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year of his college life that he wrote his elegy “ On the death of a Fair Infant," which is too long for insertion, but which i indicates a great advance upon his earlier productions in : maturity of mind and in facility of management. It cannot be said of Milton that he ever set any author before him as a model. It is, however, evident that Ovid was the reigning, favourite of the youthful poet, and, even amidst the multifarious learning which, as if by a necessity he could not control, crowded the productions of his after life, it is easy": to trace the frequent reminiscences of his first love.

At college he was particularly admired for his academical exercises, both in Latin and English verse. The former language he wrote through life with as much ease and force as if it had been his vernacular tongue. In his prose writings, indeed, he never affected a pedantic conformity to the classic models, though in Latin verse his resemblance to them was at once so close and so natural, that Mr. Macaulay justly applies to him a tasteful criticism on Cowley, that “he wore the garb but not the clothes of the ancients."

In the year 1627 he produced a “vacation exercise in the College,” of which Todd remarks that, written at the age of nineteen, it has been repeatedly and justly noticed as containing indications of the future bard, “whose genius was equal to a subject that carried him beyond the limits of the world.” In the following lines the reader will discern the twilight that heralded the undeclining day of Comus, Il Penseroso, and the Paradise Lost. Addressing the personification of the English language, he writes:

Yet I had rather, if I were to chuse,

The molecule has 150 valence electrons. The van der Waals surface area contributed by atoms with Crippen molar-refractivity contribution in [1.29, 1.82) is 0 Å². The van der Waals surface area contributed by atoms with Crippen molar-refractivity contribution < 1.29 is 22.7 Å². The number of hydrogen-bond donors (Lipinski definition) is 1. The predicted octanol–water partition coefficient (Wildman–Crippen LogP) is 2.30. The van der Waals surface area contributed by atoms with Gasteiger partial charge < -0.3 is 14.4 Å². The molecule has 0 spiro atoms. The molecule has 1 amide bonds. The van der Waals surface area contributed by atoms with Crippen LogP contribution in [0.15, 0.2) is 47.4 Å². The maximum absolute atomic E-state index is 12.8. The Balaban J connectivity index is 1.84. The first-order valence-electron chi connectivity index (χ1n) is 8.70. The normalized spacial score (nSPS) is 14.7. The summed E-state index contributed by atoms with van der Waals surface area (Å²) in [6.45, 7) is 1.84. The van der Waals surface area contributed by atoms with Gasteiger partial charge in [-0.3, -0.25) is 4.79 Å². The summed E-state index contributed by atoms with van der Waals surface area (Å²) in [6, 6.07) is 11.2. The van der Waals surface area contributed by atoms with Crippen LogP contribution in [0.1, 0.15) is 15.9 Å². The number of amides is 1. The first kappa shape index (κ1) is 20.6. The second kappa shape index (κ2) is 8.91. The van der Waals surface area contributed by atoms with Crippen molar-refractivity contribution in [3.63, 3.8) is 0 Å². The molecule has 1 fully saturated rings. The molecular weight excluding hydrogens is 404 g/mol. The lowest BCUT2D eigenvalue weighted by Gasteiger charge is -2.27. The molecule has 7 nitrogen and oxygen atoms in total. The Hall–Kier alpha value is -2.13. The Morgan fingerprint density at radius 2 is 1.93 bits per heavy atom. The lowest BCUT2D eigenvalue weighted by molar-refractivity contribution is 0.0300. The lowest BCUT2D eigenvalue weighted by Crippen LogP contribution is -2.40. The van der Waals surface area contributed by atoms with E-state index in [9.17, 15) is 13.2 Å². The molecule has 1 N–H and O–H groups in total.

Thy service in some graver subject use,
Such as may make thee search thy coffers round,
Before thou clothe my fancy in fit sound: :
Such where the deep transported mind may soar
Above the wheeling poles, and at heaven's door
Look in, and see each blissful deity;
How he before the thunderous throne doth lie,

Listening to what unshorn Apollo sings
To the touch of golden wires, while Hebe brings.
Immortal nectar to her kingly sire:
Then passing through the spheres of watchful fire,
And misty regions of wide air next under,
And hills of snow, and lofts of piled thunder,
May tell at length how green-eyed Neptune raves,
In heaven's defiance mustering all his waves ;
Then sing of secret thi that came to pass
When beldam Nature in her cradle was;
And last of kings, and queens, and heroes old,
Such as the wise Demodocus once told
In solemn songs at King Alcinous' feast,
While sad Ulysses' soul, and all the rest,
Are held, with his melodious harmony,

In willing chains and sweet captivity. Two years afterwards he produced his “Ode on the Morning of Christ's Nativity." A hypercritical analysis has detected some fancied faults in this exquisite poem. But if the writers referred to had recollected the age in which (not to say at which) it was written, or the canon of candour which a great poetical critic* of antiquity left for the guidance of his successors, they might, perhaps, have spared their ingenuity. It bears a stamp of premature, but conscious, majesty in every verse; while in the very music of such stanzas as the following, there reigns a spirit of silence which is charmingly appropriate, and irresistibly impressive :